Finding my "Project"
The Reel Rock 12 film recently came out and as always, gets the climbing community hyped for the Spring climbing season. This year's set of adventure films profiled a handful of extremely talented climbers - like Brad Gobright, an Alex Honnold 2.0. And Margo Hayes and Mo Beck, a pair of badass woman who go above and beyond to reach their goals of climbing the first 5.15a and a 5.12 with one hand, respectively. Watching these ladies got me thinking. I want to enter this climbing season with an attainable goal. I need a worthy route that I can work to death and red-point finish like a true climber. I'm tired of top roping hard 5.10's and trying 5.11a's and calling those sends. I want to do it correctly. And that is to lead a hard climb with no falls or rests. The good thing is that there is already a route calling my name.
Last Fall, my friends and I spent almost every weekend climbing at Riverview Park at the Frenchman Coulee in Vantage, WA. We became pretty familiar with the wall, which includes a great group of sport routes with several 4-star 5.11's. I remember finally top-roping one, which became a monumental moment for me. It was a big leap in my climbing skill. But as a group, we struggled to get up another 5.11a route called "Psychogenic Fugue Thus Far," almost needing to use our bail biner before the anchor. The route sends to a small well-protected roof with "more stiff routes above." I have only made it up 75% of the climb, but spent a good 30-minutes at the roof and taking 10-foot falls. That blurry photo was my run at sending it last September.
This is my route. "Psychogenic Fugue Thus Far." What a name. I have no idea what it even means. What is a fugue? Anyways, it has been on my mind since last Fall and I want to devote the time to send it properly. I feel it's an attainable goal worthy of some nods as a beginner climber. And Vantage is hour and fifteen minutes away from my home. We are out there enough, or I could surely beg and drag a friend to belay me out there on the weekends until I red-point it. I think working to send this route and taking falls will be a gateway to harder climbs this season. It'll train my mind to trust my harness, not think about clipping in, but rather the climbing instead. I've been training in the gym all winter and I am pretty stoked on my new goal. Updates coming soon.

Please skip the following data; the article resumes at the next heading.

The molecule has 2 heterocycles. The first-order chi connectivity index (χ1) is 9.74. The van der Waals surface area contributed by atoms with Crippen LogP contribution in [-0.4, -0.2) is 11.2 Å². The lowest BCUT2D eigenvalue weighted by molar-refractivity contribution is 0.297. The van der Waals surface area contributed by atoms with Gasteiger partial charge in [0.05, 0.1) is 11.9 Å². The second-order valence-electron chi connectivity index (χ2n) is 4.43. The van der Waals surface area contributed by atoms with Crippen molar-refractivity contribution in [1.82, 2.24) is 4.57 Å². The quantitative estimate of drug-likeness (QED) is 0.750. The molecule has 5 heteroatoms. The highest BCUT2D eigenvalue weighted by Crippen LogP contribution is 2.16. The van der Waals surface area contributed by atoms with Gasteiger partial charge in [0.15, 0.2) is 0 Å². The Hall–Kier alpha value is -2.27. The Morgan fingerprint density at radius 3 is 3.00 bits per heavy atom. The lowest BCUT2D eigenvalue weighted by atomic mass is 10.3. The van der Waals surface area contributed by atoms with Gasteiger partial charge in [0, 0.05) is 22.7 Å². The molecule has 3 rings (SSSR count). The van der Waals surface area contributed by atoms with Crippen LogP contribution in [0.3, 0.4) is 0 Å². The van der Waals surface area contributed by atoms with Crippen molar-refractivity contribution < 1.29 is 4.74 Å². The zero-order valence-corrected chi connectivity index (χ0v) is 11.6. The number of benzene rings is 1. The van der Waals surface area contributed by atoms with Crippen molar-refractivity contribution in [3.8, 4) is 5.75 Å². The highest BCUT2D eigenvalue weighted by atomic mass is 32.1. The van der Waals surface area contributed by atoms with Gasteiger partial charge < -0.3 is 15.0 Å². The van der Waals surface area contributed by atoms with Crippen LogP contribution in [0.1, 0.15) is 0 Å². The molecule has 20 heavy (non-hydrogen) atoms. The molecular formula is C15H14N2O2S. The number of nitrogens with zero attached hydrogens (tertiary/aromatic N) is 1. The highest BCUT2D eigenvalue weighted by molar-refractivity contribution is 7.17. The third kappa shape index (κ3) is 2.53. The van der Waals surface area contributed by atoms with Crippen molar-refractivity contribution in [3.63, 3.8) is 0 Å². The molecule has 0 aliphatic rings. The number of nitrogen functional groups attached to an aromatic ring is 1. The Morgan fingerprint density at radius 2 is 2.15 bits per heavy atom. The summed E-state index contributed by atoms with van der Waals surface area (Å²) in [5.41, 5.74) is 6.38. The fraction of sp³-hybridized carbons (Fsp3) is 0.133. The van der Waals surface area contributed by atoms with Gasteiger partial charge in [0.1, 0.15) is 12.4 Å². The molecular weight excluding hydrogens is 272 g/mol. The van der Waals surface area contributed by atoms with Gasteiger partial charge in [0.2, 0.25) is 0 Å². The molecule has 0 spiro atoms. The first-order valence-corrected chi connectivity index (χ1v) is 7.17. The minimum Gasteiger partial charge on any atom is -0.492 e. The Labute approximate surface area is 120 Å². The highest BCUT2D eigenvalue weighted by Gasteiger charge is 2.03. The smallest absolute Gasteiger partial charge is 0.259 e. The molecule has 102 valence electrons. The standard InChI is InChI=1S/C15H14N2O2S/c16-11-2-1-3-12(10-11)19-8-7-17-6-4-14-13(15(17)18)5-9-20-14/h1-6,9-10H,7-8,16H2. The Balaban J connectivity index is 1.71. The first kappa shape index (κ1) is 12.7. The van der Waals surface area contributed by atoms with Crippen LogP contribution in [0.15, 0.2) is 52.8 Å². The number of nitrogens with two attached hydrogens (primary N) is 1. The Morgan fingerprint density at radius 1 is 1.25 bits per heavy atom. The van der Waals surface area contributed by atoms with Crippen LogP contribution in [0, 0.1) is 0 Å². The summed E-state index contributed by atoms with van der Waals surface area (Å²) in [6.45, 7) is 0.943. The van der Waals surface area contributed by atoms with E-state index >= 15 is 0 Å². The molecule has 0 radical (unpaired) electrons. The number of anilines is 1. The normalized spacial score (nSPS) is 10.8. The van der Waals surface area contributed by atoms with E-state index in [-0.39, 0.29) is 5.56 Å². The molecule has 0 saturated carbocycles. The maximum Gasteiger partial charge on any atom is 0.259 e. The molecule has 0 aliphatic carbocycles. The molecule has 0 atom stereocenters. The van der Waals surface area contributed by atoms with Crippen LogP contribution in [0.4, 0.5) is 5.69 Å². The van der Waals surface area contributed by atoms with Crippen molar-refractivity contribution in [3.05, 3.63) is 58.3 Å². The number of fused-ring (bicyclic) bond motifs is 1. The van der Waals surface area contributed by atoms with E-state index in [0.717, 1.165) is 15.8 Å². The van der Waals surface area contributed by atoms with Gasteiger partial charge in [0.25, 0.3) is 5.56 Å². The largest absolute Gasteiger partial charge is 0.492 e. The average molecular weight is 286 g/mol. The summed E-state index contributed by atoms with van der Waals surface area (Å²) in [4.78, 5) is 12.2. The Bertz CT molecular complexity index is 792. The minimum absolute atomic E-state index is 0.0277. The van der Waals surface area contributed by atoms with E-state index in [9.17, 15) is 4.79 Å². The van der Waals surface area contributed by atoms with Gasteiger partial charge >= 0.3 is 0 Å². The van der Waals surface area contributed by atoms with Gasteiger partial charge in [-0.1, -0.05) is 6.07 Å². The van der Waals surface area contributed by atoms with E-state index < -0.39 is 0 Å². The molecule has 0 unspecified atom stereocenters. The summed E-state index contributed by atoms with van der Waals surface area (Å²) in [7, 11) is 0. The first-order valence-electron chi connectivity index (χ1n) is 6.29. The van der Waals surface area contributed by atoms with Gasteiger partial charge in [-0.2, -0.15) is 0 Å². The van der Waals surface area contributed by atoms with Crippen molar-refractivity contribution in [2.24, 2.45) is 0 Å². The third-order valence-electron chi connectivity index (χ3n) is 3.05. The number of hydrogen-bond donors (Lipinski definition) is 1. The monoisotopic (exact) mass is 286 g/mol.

Some things that I never got to blogging about: Last November, my best friend Elise and I took a trip to Smith Rock to climb our first multipitch together. The weather in the desert high plains of Oregon was gorgeous that weekend. A little cold at night, but the day produced climbing temps in the 50's with mostly sunny skies. We headed there in hopes of climbing a beginner multipitch route called "Voyage of the Cowdog." The park was pretty empty and we found just one group ahead of us as we geared up for the pitch. It was our first multipitch experience and a little nerve-wracking. I taught Elise how to anchor and belay on the car ride over. But we had the most epic climb and I had no doubt trusting that girl with my life. I lead the first two pitches and Elise took the last. We finished at sunset to some amazing views and an exposed hike down and out the backside.
This trip is one I'll never forget. Aside from getting our camping gear stolen at the Bivy Site and having to rent a hotel room for two nights... We'd decided not to let a run of bad luck get us down. Elise and I got to explore Bend and its trendy restaurant scene. We had a spa night at our hotel, drank lots of wine, and also geared up to ski Mt. Bachelor, which had opened up that weekend. Groups of friends are fun, but it's also nice to just do something badass with your best friend. I wouldn't choose anyone else up there with me. I'm excited for more vertical adventures in the near future.